Kelsey Mitchell was selected No. 2 overall by the Indiana Fever in the 2018 WNBA Draft. She was the top guard prospect in the 2018 WNBA draft because of her history as one of the most prolific scorers in collegiate women’s basketball history. Mitchell is the second-leading scorer ever behind last year’s No. 1 pick, Kelsey Plum, finishing with 3,402 total. That’s 24.5 points per game over 139 games.
The Indiana Fever are gaining an elite bucket-getter and fans should be really excited about this.
Mitchell was Ohio State basketball’s star from the moment she walked onto campus. With 853 points, the 5’8 guard finished with the second-most points for a freshman in Division 1 women’s hoops history, and records continued on from there.
Kelsey Mitchell with that OOOOHWEEEE crossover!! She so MEAN and VICIOUS pic.twitter.com/oSQp8lGTFl— PassThaBall.com (@PassThaBall) January 6, 2018
Even in an early Round of 32 loss in this season’s NCAA Tournament, Mitchel dropped 28 points and made 6-of-16 threes. She put the finishing touches on her record for most consecutive games with a three at 91, and was her usual dominant self.
Why Fever fans be excited about Mitchell
Whether it’s off-the-dribble or off assists from teammates, Mitchell really knows how to find the bottom of the net. Seattle Storm legend Sue Bird’s compared her to Steph Curry, because you never know what she’s about to do with the ball, and that couldn’t be more accurate.
Mitchell can drive through the lane and dish, go up-and-under under a forest of 6-foot trees, and most impressively stop and pull-up from anywhere. Her range is limitless.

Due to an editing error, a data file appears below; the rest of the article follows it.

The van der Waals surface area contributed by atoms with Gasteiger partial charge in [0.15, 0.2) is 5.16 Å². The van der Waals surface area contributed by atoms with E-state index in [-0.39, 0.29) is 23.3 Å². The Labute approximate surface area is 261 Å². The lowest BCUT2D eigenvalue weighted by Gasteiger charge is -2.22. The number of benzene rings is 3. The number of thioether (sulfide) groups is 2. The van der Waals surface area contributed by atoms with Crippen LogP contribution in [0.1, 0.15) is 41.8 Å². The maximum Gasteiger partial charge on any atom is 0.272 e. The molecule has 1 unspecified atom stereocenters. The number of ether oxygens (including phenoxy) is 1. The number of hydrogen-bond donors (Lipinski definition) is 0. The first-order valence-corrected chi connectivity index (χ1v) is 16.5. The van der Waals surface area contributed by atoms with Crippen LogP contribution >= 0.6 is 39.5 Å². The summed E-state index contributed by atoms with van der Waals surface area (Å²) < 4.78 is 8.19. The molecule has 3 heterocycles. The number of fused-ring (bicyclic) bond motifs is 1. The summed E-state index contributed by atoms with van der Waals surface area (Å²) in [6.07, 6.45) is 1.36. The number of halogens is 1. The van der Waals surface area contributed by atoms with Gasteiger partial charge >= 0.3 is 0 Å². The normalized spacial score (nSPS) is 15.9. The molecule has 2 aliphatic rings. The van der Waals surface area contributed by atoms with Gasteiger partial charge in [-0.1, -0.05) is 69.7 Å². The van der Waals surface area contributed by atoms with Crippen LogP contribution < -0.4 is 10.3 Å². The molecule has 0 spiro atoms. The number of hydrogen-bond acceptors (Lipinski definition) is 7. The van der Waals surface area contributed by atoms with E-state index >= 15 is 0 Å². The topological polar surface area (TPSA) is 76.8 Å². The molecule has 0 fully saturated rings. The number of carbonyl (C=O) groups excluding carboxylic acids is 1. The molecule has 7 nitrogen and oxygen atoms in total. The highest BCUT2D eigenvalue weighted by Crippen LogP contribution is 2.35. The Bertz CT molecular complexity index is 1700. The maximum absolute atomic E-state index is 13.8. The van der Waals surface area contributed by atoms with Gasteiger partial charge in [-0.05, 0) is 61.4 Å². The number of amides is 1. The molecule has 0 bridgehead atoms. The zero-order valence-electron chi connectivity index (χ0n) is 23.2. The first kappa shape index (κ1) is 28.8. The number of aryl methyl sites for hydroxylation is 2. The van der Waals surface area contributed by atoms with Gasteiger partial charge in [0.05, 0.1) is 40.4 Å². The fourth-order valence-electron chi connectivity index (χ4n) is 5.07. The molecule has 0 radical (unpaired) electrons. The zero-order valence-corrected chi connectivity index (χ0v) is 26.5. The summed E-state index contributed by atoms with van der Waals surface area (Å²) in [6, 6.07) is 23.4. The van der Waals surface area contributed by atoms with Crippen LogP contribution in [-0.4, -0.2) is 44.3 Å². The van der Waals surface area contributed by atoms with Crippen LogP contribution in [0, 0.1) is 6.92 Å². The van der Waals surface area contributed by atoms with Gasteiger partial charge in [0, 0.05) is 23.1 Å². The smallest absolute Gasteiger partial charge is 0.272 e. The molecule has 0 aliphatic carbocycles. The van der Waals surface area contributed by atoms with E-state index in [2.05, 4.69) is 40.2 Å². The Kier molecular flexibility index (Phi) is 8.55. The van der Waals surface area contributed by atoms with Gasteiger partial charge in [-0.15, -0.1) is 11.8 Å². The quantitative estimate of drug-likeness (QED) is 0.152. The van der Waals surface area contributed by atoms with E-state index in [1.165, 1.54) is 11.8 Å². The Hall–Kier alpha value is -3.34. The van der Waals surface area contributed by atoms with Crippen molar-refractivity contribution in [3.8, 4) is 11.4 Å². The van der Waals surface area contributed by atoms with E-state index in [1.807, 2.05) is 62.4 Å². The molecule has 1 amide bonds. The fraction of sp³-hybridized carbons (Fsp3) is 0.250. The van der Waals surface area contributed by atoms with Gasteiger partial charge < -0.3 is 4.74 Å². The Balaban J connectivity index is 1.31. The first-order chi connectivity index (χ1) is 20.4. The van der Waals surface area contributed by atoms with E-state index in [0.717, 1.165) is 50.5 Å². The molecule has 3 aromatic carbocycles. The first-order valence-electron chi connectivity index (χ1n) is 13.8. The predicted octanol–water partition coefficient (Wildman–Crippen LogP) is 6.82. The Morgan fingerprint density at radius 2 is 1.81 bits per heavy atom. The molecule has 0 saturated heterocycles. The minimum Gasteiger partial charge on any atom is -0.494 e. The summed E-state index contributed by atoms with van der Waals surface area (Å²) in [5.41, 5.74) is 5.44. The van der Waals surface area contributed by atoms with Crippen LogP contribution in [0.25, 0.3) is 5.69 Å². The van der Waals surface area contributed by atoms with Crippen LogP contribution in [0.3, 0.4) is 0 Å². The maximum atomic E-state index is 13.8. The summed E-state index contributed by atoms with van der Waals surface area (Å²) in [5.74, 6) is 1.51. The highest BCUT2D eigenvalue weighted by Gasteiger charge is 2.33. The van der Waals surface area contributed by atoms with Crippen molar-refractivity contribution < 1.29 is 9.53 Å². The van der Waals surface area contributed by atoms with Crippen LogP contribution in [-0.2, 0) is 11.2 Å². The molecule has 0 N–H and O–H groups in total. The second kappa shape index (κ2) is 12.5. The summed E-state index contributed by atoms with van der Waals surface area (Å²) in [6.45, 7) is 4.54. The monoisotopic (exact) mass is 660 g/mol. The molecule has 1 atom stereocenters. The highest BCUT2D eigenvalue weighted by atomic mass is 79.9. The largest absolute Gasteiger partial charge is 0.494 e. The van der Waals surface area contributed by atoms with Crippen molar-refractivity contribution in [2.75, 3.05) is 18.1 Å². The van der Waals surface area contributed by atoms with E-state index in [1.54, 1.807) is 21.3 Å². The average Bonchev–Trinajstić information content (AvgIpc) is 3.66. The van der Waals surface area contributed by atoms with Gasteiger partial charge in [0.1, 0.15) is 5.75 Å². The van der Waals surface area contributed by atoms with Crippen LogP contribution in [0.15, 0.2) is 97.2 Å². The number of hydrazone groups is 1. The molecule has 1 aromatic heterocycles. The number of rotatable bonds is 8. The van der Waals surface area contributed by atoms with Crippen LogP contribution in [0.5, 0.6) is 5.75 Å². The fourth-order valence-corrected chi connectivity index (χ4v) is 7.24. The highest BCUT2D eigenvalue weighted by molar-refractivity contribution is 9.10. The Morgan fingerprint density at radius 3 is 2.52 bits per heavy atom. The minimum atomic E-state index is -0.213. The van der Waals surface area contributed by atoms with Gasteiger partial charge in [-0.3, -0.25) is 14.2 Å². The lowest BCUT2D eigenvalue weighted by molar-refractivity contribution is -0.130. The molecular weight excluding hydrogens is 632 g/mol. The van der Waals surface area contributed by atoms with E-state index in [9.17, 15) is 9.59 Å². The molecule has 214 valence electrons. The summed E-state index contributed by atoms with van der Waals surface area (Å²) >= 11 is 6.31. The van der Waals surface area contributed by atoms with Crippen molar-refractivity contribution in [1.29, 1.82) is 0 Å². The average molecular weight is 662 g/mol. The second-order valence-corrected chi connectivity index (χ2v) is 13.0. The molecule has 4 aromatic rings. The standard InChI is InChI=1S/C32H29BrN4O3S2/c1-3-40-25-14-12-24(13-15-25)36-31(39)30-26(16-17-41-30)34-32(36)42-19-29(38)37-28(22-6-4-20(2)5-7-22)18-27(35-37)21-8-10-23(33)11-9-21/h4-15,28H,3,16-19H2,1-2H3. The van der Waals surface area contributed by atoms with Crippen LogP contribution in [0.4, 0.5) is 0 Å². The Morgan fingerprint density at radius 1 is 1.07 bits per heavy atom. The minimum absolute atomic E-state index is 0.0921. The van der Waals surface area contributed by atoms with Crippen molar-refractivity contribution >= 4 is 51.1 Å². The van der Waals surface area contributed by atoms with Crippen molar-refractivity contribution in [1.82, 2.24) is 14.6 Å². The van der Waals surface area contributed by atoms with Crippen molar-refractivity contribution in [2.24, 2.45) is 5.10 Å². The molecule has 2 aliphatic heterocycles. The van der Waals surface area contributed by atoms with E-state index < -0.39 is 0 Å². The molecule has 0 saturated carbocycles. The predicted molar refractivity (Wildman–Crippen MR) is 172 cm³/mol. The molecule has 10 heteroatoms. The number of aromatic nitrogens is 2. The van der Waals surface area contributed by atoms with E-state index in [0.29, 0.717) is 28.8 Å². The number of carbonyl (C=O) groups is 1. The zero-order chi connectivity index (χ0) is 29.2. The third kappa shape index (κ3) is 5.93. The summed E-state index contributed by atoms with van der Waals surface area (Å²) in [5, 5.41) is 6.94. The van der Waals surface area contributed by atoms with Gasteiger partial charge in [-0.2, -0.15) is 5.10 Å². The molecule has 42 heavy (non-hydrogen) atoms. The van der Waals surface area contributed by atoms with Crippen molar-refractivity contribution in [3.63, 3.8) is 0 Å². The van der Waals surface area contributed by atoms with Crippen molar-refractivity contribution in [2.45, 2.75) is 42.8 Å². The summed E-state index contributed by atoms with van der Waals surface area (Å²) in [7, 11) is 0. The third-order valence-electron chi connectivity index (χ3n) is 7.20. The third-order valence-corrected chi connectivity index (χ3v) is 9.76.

She made 40 percent of her 9.1 three-point attempts per game, which is otherworldly. In four seasons, she’s never attempted less than 8.8 attempts or shot worse than 37 percent. She’s the perfect guard fit for a changing WNBA that’s valuing shots from range more than ever. According to the New York Times, three-pointers have increased by 23 percent since 2014. Mitchell’s only going to raise that bar.
How ESPN analyst LaChina Robinson sees Mitchell’s fit:
“They don’t have Briann January anymore, and from what I understand Shenise Johnson won’t be ready to start this season. In my opinion, they need a player who can play that 1-2 combo. I think Pokey’s excited to see what Kelsey Mitchell can be as a passer. She took a lot of shots and scored a lot of baskets. That was her role and what she was expected to do. But they’ve seen some other dimensions of her game as she’s been asked to move into the 1-spot in some situations. But that’s just a guess of mine.”
Should fans be worried about Mitchell?
Mitchell checks every box as an all-around offensive star. She scores, she rebounds well (3.4 per game over her career), creates plays for others (4.1 assists per game), and has really improved her control with the ball. As a freshman, she turned it over four times per game, and by her second season she cut that number in half.
The questions for her are on the defensive end. At 5’8 she’s on the shorter side, though she’s no frail body. She isn’t known for her work on that side of the ball, but in all reality she won’t have to be an elite defender to be an All-Star. She’ll just need to stay aggressive firing the ball up.